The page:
Blue Origin Secure Customer for Massive New Glenn Rocket

Blue Origin ink launch agreement with Canadian telecommunications company Telesat aboard New Glenn rocket.
The latest rendering of the Blue Origin New Glenn rocket design | Image credit: New Glenn

Canadian telecommunications company Telesat has announced a multi-launch agreement with Blue Origin. The agreement will see Telesat launch satellites for its low Earth orbit constellation aboard the massive New Glenn rocket currently under development.

“Telesat is working with a range of world-class companies to build, deploy and operate our advanced, global LEO network,” said Dan Goldberg, Telesat’s President and CEO. “We are delighted to welcome Blue Origin and their New Glenn rocket to the team.”

The exact number of launches or value of the agreement is not yet known.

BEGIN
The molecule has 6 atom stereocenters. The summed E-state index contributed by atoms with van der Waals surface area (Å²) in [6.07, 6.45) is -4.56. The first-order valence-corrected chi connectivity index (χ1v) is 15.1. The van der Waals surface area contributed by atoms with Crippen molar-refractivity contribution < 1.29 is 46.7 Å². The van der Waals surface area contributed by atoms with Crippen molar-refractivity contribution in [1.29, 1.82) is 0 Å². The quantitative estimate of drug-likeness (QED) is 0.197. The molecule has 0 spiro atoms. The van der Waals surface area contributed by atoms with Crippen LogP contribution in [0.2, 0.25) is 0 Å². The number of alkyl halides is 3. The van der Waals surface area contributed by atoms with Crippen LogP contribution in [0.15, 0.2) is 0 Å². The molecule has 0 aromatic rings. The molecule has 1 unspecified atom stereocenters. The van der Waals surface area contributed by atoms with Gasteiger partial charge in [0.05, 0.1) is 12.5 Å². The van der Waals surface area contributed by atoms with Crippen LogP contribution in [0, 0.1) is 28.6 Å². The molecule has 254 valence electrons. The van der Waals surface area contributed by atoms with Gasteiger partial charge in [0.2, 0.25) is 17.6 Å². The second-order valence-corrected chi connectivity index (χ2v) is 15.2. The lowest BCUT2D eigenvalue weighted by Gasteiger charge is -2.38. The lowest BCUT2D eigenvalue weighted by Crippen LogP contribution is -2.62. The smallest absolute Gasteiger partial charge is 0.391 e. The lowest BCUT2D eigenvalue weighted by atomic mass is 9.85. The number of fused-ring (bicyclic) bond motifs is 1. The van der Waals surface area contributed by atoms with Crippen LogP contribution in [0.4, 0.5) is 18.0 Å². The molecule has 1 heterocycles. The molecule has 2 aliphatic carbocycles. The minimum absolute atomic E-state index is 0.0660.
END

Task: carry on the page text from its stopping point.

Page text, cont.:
The New Glenn rocket is a next-generation super-heavy-lift rocket being developed by Blue Origin. The two-stage rocket will stand at an estimated 95 meters and will be capable of launching 45,000 kilograms to a low Earth orbit. The rocket’s first stage is powered by seven BE-4 engines burning Methane and Liquid Oxygen (LOX). The first stage will be reusable landing vertically like a SpaceX Falcon 9. The New Glenn’s second stage is powered by two BE-3U engines and will feature a huge 7-meter faring.

The maiden launch of the New Glenn rocket is expected in 2021 with operational flights to follow in 2022. Once launched, the rocket will become the most powerful rocket currently operational eclipsed only by the mighty Apollo-era Saturn V.

Telesat is just the latest company to ink a launch agreement for New Glenn missions. Blue Origin signed its first deal in March 2017 with French satellite operator Eutelsat. That same year, the company announced additional contracts with OneWeb, and Mu Space. In October last year, the company secured a lucrative Launch Services Agreement (LSA) contract with the Air Force.

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Andrew Parsonson is a space enthusiast and the founder of Rocket Rundown. He has worked as a journalist and blogger for various industries for over 5 years and has a passion for both fictional and real-life space travel. Currently, Andrew is the primary writer for Rocket Rundown as we look to expand our reach and credibility.